July 4 Getaway: Fight High Gas Prices

Traveling this holiday weekend? Here are some tips to save at the pump.

ByABC News
June 5, 2009, 2:56 PM

July 3, 2009— -- Hot dogs, fireworks and, unfortunately, traffic.

There's no denying it, but all three are rites of passage each summer for the July 4th weekend. But there is some good news for travelers this year: while gas prices are up, they are nowhere near last year's all-time record high. And expect to see fewer cars on this road this year as American families choose shorter vacations.

"Gas prices are significantly cheaper than they were last year at this time," said Robert Sinclair Jr., spokesman for AAA in New York.

Last summer, gas hit an all-time high of $4.05 a gallon. The average price of a gallon of regular gas now stands at $2.64, according to the Energy Information Administration. While that might be good for summer drivers, remember that at the end of December gas was just $1.61 a gallon. In five months, the average price of gas has shot up more than a dollar a gallon.

"It's that precipitous rise that people are paying attention to," Sinclair said.

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This weekend, AAA expects 32.6 million people to take road trips, down 2.6 percent from last year. In fact, all travel this weekend is expected to be down except for air travel which spiked 4.9 percent after airlines cut ticket prices to fill seats left vacant by the recession.

Sinclair said that he expects driving trips to be shorter this weekend too. In the New York area last year, AAA received 16,000 requests for maps. This year, it fell to 14,000. Also, the tour guides being requested this summer are for areas a lot closer to home than in past years.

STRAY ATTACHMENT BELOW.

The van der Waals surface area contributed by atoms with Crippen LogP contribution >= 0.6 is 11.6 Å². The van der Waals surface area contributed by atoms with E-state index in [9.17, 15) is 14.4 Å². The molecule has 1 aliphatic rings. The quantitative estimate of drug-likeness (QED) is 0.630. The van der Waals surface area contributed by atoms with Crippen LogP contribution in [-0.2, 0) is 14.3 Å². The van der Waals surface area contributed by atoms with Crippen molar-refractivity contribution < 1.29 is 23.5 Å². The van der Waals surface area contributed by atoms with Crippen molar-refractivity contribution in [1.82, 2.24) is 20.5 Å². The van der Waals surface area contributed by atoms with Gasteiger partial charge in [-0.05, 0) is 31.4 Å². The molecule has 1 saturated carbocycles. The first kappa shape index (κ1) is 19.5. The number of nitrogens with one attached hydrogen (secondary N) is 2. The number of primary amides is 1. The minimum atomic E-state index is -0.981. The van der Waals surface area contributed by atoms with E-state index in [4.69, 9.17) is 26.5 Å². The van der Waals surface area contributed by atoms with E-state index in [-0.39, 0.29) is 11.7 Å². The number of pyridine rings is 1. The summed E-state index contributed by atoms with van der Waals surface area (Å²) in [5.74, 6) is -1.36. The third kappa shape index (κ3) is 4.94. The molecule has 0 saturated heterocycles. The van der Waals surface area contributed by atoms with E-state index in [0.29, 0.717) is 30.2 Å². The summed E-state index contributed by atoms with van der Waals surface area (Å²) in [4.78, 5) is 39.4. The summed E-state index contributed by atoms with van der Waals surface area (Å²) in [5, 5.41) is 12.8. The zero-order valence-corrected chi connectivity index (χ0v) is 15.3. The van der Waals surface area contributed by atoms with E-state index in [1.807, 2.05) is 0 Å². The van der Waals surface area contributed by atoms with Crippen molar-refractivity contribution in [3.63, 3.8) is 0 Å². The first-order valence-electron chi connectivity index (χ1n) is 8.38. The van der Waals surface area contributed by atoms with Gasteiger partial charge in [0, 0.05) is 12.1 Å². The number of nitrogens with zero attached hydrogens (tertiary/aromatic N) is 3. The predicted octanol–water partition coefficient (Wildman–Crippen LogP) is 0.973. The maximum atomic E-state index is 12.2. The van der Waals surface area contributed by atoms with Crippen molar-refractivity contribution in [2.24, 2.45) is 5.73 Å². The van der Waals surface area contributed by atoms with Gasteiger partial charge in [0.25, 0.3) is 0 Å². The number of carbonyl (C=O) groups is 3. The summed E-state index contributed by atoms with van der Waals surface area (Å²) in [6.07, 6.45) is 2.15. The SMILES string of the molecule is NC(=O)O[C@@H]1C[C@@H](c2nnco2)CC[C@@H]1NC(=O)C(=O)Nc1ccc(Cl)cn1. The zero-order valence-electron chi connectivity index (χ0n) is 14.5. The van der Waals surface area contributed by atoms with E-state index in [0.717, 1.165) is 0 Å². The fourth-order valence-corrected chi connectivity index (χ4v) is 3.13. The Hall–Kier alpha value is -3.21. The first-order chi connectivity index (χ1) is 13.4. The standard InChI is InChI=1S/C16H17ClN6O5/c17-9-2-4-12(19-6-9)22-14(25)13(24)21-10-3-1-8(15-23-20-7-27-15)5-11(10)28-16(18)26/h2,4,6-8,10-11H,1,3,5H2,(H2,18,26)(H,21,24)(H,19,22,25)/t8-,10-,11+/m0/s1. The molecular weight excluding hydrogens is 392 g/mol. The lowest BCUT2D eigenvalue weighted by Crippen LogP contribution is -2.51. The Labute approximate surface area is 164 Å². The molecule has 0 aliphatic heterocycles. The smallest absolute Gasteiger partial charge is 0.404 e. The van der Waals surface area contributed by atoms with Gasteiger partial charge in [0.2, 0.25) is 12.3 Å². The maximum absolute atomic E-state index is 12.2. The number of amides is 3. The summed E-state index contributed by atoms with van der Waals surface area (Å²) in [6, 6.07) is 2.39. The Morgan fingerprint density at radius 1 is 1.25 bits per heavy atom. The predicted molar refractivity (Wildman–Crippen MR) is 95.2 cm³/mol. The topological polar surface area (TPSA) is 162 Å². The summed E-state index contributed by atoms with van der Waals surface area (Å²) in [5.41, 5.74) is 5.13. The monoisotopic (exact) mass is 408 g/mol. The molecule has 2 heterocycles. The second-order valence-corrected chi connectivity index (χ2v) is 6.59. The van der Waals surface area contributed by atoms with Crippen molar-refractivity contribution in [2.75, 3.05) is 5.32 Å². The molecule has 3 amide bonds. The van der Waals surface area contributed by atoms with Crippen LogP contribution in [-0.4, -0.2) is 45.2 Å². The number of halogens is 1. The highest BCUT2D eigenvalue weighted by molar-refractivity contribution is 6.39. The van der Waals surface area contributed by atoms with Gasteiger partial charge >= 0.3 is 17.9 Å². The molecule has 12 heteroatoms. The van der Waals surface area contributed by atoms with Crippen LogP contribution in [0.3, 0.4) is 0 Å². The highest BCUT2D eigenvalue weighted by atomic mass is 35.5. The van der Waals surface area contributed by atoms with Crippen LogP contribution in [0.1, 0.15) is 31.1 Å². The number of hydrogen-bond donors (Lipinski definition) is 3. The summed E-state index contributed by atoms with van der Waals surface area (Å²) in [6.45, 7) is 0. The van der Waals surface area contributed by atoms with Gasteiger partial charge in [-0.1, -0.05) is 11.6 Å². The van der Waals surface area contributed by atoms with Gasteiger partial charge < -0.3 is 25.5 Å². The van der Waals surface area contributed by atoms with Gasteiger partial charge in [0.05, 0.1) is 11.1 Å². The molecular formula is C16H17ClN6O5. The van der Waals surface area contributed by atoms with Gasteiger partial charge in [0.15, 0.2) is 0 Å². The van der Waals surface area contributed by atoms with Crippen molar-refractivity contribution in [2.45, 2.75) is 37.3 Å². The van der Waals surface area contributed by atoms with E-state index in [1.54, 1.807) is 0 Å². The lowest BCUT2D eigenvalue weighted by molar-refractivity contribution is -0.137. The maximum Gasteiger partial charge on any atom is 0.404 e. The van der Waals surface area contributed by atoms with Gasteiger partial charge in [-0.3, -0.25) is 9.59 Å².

"People are still traveling, but staying closer to home," Sinclair said.

When driving this weekend, be extra careful. Friday the most dangerous day of the year to drive and July 4 is the second-most dangerous day, Sinclair said.

"They're drinking, they're not wearing seatbelts. Overall, for every year that we monitor these things, we've seen that 65 percent of the people who are killed in car crashes weren't wearing their seat belt. It is very very obvious and clear that seat belts that make such a tremendous difference. About 16,000 people a year are killed because of drunk driving," he said. "If you could make people put their seat belts on and not drink and drive we could cut the number those killed every year by more than half. It's still a time to keep safety first."